April turned out to be a month where supply disruptions squeezed the life out of non-repentant steel buyers: flat rolled steel buyers who had run their inventories too lean or who hesitated when U.S. Steel Great Lakes went down, only to be ambushed by steelmaking curtailments at USS Gary Works (and elsewhere) due to iron ore shipment issues on the Great Lakes.
It’s surprising what a few feet of ice can do to slow down an ore vessel. US Steel admitted on their earnings conference call late in April that two of their vessels were in repairs due to punctures in their hulls from icebergs. At the end of the month, U.S. Coast Guard and Canadian Coast Guard ice breakers were still leading convoys of ships across Lake Superior.
Essar Steel Algoma celebrated the receipt of their first iron ore vessel during the last week of April, a full month behind what is considered normal for them. Earlier in the month SMU learned that spot sales of steel from Essar Algoma to the United States would probably not begin anew until July.
AK Steel and US Steel reported on their earnings conference call with analysts that it will take until the end of second quarter (end of June) before shipments return to normal. However, the mills still need to rebuild inventories and then get ready for another winter. This process could take most of the third quarter or maybe even until the end of the year.
As we enter the month of May, the other issue, which appears will be resolved by the middle of the month, is USS Great Lakes. Great Lakes lost their steelmaking operations (blast furnaces and BOP’s) when a collector main fell on the roof above the #2 BOP, collapsing part of the roof. A BOP (also called a BOF or basic oxygen furnace) is the final melt process where pig iron is combined with scrap to make steel.
Compounding the problem was the accidental fatality of a non-US Steel crane operator who was working on repairs to the roof over the #2 BOP and his crane tipped over. OSHA closed down construction pending their investigation. The facility was released about a week ago and SMU understands that the furnaces will come back to life sometime during the week of May 5th.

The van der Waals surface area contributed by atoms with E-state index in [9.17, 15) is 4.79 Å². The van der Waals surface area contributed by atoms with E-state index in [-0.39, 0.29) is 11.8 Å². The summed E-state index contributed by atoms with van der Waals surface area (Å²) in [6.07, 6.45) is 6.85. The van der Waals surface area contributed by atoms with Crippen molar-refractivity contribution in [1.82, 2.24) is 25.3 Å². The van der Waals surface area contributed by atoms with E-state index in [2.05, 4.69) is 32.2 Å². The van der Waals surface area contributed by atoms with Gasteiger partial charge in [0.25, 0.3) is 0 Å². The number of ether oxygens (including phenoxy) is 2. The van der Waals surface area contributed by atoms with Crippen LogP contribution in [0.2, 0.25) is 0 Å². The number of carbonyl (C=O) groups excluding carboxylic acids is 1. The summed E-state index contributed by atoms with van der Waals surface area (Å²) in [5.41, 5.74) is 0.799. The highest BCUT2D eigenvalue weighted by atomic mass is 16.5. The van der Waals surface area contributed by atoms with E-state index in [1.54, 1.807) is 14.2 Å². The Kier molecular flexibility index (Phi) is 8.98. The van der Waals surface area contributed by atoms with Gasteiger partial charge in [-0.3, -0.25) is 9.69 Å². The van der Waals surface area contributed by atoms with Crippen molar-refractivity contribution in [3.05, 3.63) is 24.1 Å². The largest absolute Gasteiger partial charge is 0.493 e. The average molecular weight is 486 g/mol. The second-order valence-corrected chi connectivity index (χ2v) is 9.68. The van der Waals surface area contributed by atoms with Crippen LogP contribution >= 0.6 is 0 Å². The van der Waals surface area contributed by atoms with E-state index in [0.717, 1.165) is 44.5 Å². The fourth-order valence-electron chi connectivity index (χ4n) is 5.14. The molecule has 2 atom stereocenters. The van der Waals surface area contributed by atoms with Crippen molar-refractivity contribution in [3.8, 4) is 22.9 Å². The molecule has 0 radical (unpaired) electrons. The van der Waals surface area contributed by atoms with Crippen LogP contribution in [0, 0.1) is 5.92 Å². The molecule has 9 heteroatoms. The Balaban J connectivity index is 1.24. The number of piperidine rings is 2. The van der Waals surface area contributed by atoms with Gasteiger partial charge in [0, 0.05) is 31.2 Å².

We don’t expect US Steel to be a factor in the spot markets for at least a couple of months as they work to rebuild critical contact inventories.
Imports of foreign steel appear poised for a record setting pace. April imports are projected to be somewhere around 3.5 million net tons when the official census numbers are reported in about six weeks. The previous month saw imports rise to 3.2 million tons and there are many who believe imports could exceed 3.5 million tons in June and July.
It is our opinion that the flood of imports is tempering the domestic mills desire to go for the throat and raise prices too high. We will discuss this subject in other articles during this monthly issue.
Because our publisher (John Packard) was traveling on the 1st of May we have included notes from the Metals Industry Dinner which was held on May 1st in Chicago.
John PackardRead more from John Packard
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